Two members of the Revenue Estimating Conference (REC) were very bullish on the strength of Iowa’s economy, citing employment growth estimates at 1.4% for the current year and 1.7% for the next year. Iowa’s strong farm economy and agricultural manufacturing has help Iowa’s economy speed its way to recovery.

Iowa has sustained several months of growth and more workers are earning over-time income, which is also a sign of an improving economy. One member of the non-partisan budget panel was much more cautious in his remarks on the economy. Raising concerns with oil hitting $100 a barrel, unemployment rates still above historic levels, building permits low, and slow recovery.

The REC estimates that the State will collect $5.855 billion in net general fund receipts and transfers for fiscal year 2011, which represents a $222 million increase from FY 2010. The fiscal year 2012 net revenue is estimated to be $6.189 billion, an increase of $333.3 million over the new fiscal year 2011 revenue estimate.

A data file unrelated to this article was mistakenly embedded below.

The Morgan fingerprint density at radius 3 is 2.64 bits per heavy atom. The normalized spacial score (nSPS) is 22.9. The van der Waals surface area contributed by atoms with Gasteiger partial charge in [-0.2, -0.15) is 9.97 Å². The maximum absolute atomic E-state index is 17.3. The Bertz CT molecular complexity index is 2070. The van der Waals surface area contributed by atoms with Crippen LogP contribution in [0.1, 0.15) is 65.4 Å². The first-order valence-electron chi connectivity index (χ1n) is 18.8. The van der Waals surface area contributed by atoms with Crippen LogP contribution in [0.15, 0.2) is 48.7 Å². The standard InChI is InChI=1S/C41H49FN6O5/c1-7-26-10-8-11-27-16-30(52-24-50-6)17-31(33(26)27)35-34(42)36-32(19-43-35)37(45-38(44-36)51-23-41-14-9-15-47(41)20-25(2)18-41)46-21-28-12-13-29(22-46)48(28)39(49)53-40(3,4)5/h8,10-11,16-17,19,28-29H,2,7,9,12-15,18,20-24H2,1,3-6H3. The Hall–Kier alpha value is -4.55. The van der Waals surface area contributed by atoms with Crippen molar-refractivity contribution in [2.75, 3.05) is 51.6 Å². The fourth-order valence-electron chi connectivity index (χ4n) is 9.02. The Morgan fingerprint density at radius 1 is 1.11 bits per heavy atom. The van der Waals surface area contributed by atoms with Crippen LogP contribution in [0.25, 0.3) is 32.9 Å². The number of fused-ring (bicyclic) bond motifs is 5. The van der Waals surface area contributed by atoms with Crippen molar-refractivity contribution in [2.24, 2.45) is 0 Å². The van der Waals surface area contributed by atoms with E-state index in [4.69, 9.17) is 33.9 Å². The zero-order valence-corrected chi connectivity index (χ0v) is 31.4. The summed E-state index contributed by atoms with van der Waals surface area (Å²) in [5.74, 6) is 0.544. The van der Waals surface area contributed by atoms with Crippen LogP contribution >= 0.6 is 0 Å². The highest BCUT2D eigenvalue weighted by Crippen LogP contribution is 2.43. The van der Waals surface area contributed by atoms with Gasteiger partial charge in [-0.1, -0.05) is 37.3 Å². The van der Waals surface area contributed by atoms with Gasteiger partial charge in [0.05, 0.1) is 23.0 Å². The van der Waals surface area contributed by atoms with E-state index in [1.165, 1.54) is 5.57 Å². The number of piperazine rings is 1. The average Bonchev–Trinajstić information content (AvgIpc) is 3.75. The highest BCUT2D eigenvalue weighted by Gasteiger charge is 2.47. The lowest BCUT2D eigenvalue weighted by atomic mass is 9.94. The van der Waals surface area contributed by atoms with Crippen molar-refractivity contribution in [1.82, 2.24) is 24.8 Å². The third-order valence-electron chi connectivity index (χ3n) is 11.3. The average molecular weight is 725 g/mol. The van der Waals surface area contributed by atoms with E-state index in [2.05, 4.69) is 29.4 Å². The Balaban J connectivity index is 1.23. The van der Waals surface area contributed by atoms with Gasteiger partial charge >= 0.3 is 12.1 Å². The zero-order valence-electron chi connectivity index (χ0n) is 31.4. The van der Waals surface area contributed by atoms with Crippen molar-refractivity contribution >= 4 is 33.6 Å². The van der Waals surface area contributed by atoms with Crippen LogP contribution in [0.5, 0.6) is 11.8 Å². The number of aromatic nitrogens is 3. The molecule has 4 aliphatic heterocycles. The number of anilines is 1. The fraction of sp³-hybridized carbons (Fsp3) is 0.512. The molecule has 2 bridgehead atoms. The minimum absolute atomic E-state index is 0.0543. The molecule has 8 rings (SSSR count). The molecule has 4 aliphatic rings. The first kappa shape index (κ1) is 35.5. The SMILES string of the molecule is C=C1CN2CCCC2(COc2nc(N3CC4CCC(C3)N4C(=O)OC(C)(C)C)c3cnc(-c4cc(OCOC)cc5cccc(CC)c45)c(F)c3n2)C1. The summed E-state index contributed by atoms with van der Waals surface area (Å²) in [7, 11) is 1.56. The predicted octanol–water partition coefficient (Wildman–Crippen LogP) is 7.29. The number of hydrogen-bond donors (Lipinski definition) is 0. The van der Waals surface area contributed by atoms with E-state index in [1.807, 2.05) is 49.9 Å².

Even with these new estimates, by law the Legislature will use the revenue estimates from the December meeting.

0% Allowable growth is not acceptable!

copied from IA Rep Vicki Lensing's update...note of 0% not acceptable, mine. Nancy

March 31, 2011

Josh Casteel and Bishop Thomas Gumbleton Events

Thursday, April 14th
7:30 pm
Flaherty Community Room of Basile Hall
Mount Mercy University , Cedar Rapids

Friday, April 15th
Newman Center, Iowa City

Josh Casteel is a native Iowan who became a Conscientious Objector while a military interrogator in Iraq.
Bishop Gumbleton (retired) preaches every week, usually in Michigan, since late 2001 on a theme relating to peace, and posts the sermon at The Peace Pulpit at National Catholic Reporter (

March 30, 2011

We Are One Rally~"Defend the Dream"